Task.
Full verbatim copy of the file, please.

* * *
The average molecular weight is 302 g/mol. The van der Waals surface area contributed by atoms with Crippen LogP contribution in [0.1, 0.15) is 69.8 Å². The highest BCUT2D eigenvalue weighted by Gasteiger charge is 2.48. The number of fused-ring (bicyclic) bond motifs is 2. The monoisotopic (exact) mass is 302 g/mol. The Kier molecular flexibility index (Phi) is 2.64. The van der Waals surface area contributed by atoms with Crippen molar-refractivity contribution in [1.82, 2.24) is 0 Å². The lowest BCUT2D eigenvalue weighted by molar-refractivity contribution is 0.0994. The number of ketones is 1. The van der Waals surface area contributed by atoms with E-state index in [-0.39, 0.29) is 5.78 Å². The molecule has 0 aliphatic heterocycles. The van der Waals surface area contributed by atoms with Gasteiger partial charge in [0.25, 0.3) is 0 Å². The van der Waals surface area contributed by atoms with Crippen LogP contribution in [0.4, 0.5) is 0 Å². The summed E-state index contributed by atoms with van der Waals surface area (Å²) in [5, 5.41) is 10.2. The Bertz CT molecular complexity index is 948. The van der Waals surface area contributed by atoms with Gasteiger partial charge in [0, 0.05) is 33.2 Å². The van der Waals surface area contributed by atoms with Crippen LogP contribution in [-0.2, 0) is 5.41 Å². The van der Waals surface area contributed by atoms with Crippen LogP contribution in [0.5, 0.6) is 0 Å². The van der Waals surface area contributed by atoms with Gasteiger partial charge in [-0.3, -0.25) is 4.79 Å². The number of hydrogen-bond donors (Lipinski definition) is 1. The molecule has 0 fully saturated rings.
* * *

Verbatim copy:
The average molecular weight is 302 g/mol. The van der Waals surface area contributed by atoms with Crippen LogP contribution in [0.1, 0.15) is 69.8 Å². The highest BCUT2D eigenvalue weighted by Gasteiger charge is 2.48. The number of fused-ring (bicyclic) bond motifs is 2. The monoisotopic (exact) mass is 302 g/mol. The Kier molecular flexibility index (Phi) is 2.64. The van der Waals surface area contributed by atoms with Crippen molar-refractivity contribution in [1.82, 2.24) is 0 Å². The lowest BCUT2D eigenvalue weighted by molar-refractivity contribution is 0.0994. The number of ketones is 1. The van der Waals surface area contributed by atoms with E-state index in [-0.39, 0.29) is 5.78 Å². The molecule has 0 aliphatic heterocycles. The van der Waals surface area contributed by atoms with Gasteiger partial charge in [0.25, 0.3) is 0 Å². The van der Waals surface area contributed by atoms with Crippen LogP contribution in [0.4, 0.5) is 0 Å². The summed E-state index contributed by atoms with van der Waals surface area (Å²) in [5, 5.41) is 10.2. The Bertz CT molecular complexity index is 948. The van der Waals surface area contributed by atoms with Gasteiger partial charge in [0, 0.05) is 33.2 Å². The van der Waals surface area contributed by atoms with Crippen LogP contribution in [-0.2, 0) is 5.41 Å². The van der Waals surface area contributed by atoms with Crippen LogP contribution in [0.5, 0.6) is 0 Å². The van der Waals surface area contributed by atoms with Gasteiger partial charge in [-0.3, -0.25) is 4.79 Å². The number of hydrogen-bond donors (Lipinski definition) is 1. The molecule has 0 fully saturated rings.